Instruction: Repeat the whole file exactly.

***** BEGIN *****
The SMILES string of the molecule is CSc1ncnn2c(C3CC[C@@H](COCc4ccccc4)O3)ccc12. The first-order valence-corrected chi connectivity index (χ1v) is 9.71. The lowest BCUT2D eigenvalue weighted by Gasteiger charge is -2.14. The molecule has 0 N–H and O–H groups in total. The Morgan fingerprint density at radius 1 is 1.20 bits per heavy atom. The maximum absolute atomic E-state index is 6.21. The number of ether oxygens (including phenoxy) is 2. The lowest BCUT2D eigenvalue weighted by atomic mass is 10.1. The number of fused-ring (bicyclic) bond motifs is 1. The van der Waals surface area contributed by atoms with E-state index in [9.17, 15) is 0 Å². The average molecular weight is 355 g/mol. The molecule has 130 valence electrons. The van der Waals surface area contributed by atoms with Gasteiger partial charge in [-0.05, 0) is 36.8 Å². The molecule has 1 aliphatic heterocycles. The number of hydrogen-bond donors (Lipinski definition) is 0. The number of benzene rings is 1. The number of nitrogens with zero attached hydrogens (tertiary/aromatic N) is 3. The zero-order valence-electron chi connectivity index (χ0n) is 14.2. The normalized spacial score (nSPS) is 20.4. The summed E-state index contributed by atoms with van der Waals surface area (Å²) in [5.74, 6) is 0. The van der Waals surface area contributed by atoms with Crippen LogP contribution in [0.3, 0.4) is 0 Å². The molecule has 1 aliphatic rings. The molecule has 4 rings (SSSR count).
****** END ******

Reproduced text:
The SMILES string of the molecule is CSc1ncnn2c(C3CC[C@@H](COCc4ccccc4)O3)ccc12. The first-order valence-corrected chi connectivity index (χ1v) is 9.71. The lowest BCUT2D eigenvalue weighted by Gasteiger charge is -2.14. The molecule has 0 N–H and O–H groups in total. The Morgan fingerprint density at radius 1 is 1.20 bits per heavy atom. The maximum absolute atomic E-state index is 6.21. The number of ether oxygens (including phenoxy) is 2. The lowest BCUT2D eigenvalue weighted by atomic mass is 10.1. The number of fused-ring (bicyclic) bond motifs is 1. The van der Waals surface area contributed by atoms with E-state index in [9.17, 15) is 0 Å². The average molecular weight is 355 g/mol. The molecule has 130 valence electrons. The van der Waals surface area contributed by atoms with Gasteiger partial charge in [-0.05, 0) is 36.8 Å². The molecule has 1 aliphatic heterocycles. The number of hydrogen-bond donors (Lipinski definition) is 0. The number of benzene rings is 1. The number of nitrogens with zero attached hydrogens (tertiary/aromatic N) is 3. The zero-order valence-electron chi connectivity index (χ0n) is 14.2. The normalized spacial score (nSPS) is 20.4. The summed E-state index contributed by atoms with van der Waals surface area (Å²) in [5.74, 6) is 0. The van der Waals surface area contributed by atoms with Crippen LogP contribution in [0.3, 0.4) is 0 Å². The molecule has 1 aliphatic rings. The molecule has 4 rings (SSSR count).